Tuesday, October 25, 2011

The Lady in Blue

Texas has a rich and exciting history. Many of you know of Spanish explorers who searched for elusive cities of gold. You may have heard of the brave men who fought for independence at the Alamo. Your image of the western cowboy may be shaped by tales of the romantic cattle drives. But you may not have ever heard of some of the strange, unexplained, and down right bizarre stories that have been told of Texas' past. I thought it would be fun to share some of these with you each week. I hope you enjoy a trip back into "paranormal Texas history."

The Lady in Blue

AGREDA, MARÍA DE JESÚS DE (1602–1665). María de Jesús de Agreda (the Lady in Blue) was born in the Spanish village of Agreda near the border of Aragon and Navarre in April of 1602, the eldest daughter of Francisco Coronel and Catalina of Arana. In her youth María, baptized María Coronel, demonstrated unusual piety and remarkable memory. At the age of sixteen, she convinced her father that he should convert the family castle into a convent for Franciscan nuns. She took religious vows on February 2, 1620, and the name María de Jesús. The new order soon expanded beyond the confines of the castle and moved to the convent of the Immaculate Conception in Agreda. The nuns' habit was colored Franciscan brown (pardo) with an outer cloak of coarse blue cloth.

Throughout the 1620s María de Jesús would repeatedly lapse into deep trances. On these occasions she experienced dreams in which she was transported to a distant and unknown land, where she taught the Gospel to a pagan people. Her alleged miraculous bilocations took her to eastern New Mexico and western Texas, where she contacted several Indian cultures, including the Jumanos. Sister María related her mystical experiences to her confessor, Fray Sebastián Marcilla of Agreda. His superiors contacted the archbishop of Mexico, Francisco Manso y Zúñiga. The archbishop, in turn, wrote the religious superior of New Mexico in May of 1628, requesting information regarding a young nun's alleged transportations and teachings in northern New Spain. That communication arrived in New Mexico shortly before a delegation of some fifty Jumano Indians appeared at the Franciscan convent of old Isleta, south of present Albuquerque, in July 1629. The Jumanos had come to request religious teachers for themselves and their neighbors. They demonstrated rudimentary knowledge of Christianity, and when asked who had instructed them replied, "the Woman in Blue."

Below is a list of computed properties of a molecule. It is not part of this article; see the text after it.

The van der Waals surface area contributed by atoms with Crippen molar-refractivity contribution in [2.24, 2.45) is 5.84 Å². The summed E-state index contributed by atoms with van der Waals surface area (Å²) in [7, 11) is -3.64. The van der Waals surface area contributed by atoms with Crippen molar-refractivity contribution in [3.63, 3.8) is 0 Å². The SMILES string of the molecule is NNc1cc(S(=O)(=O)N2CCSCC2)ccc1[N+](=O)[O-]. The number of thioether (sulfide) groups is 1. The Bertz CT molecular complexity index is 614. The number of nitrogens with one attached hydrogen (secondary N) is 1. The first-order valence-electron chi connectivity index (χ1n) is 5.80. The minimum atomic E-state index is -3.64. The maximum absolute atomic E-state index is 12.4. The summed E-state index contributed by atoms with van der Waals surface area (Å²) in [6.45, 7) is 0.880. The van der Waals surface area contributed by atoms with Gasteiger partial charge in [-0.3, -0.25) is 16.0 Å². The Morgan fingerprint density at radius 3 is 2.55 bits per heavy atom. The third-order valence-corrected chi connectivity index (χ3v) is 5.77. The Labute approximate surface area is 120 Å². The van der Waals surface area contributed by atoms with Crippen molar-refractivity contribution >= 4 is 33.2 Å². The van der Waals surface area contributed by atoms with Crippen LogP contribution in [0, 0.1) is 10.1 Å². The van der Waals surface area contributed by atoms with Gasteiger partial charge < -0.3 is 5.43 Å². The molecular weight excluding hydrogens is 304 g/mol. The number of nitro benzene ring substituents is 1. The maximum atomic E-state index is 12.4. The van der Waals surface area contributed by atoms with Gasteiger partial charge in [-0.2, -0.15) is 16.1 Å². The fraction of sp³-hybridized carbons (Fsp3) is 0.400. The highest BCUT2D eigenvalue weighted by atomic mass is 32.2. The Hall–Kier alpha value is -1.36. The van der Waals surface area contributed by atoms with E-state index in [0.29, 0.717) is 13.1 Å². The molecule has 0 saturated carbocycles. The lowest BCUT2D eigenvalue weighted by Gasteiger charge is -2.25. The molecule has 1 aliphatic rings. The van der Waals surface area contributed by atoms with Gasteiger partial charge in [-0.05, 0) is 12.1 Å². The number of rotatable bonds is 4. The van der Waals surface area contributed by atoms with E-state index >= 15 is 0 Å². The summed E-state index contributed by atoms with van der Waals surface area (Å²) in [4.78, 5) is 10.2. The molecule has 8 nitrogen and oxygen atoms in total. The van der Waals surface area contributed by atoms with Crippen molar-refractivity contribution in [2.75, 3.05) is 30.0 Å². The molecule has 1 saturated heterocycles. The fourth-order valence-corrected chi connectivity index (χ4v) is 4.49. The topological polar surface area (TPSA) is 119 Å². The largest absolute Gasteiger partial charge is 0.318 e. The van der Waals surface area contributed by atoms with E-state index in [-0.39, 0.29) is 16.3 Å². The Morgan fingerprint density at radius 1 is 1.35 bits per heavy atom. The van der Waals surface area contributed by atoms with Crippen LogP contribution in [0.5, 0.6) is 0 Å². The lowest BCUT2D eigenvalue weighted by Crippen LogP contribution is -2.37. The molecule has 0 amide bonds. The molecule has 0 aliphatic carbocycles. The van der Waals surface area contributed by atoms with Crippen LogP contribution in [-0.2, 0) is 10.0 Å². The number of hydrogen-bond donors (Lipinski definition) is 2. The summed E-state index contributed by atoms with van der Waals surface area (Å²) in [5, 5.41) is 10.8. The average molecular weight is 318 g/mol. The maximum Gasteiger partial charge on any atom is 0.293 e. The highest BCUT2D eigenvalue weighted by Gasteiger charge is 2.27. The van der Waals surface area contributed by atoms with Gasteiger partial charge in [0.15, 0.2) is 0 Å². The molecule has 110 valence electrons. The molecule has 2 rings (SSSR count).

An expedition headed by Fray Juan de Salas, organized in New Mexico, set out for the land of the Jumanos. Guided by the chief of the Jumano delegations, it reached a locale in Southwest Texas where it was met by a large band of Indians. The Indians claimed that they had been advised by the Woman in Blue of approaching Christian missionaries. Subsequently, some 2,000 natives presented themselves for baptism and further religious instruction. Two years later, Fray Alonso de Benavides, a former religious superior in New Mexico, traveled to Spain, where he sought more information about the mysterious nun. He interviewed María de Jesús at Agreda. Sister María admitted that she had experienced some 500 bilocations to New Spain and acknowledged that she was indeed the Lady in Blue.

During the last twenty-two years of her life, María de Jesús was an active correspondent with the Spanish king, Philip IV. She died at Agreda on May 24, 1665. Her story was published in Spain several years after her death. Although the abbess said her last visitation to the New World was in 1631, the mysterious Lady in Blue was not quickly forgotten in Texas. In 1690 a missionary working with the Tejas Indians heard the legend. In the 1840s a mysterious woman in blue reportedly traveled the Sabine River valley aiding malaria victims, and in the twentieth century her apparition was reported as recently as World War II.

So what do you think? Is bilocation possible, or is this just a fun legend to tell around the campfire? Do you know any interesting stories from your area? If so, I would love to hear them!

The Age of Mary: An Exclusively Marian Magazine, January-February 1958. Carlos E. Castañeda, Our Catholic Heritage in Texas (7 vols., Austin: Von Boeckmann-Jones, 1936–58; rpt., New York: Arno, 1976). Aníbal A. González, "The Lady in Blue," Sayersville Historical Association Bulletin, Summer 1982. Vertical Files, Dolph Briscoe Center for American History, University of Texas at Austin.


  1. There are a lot of stories like that around the world. I'm firmly on the side that science can't explain everything. Even our own government experiments with remote viewing (technically I think remote viewing, bilocation, and even dreaming are all functions of, it seems, the same type of ability). Mostly any stories of bilocation I've heard relate to Saints. Witch trials had some reported bilocation. Aleister Crowley also was reported to do it but he didn't know he'd done it (which makes me think it was more a case of while dreaming astral projection/bilocation).


  2. I agree Julie. I think there are things which science cannot explain.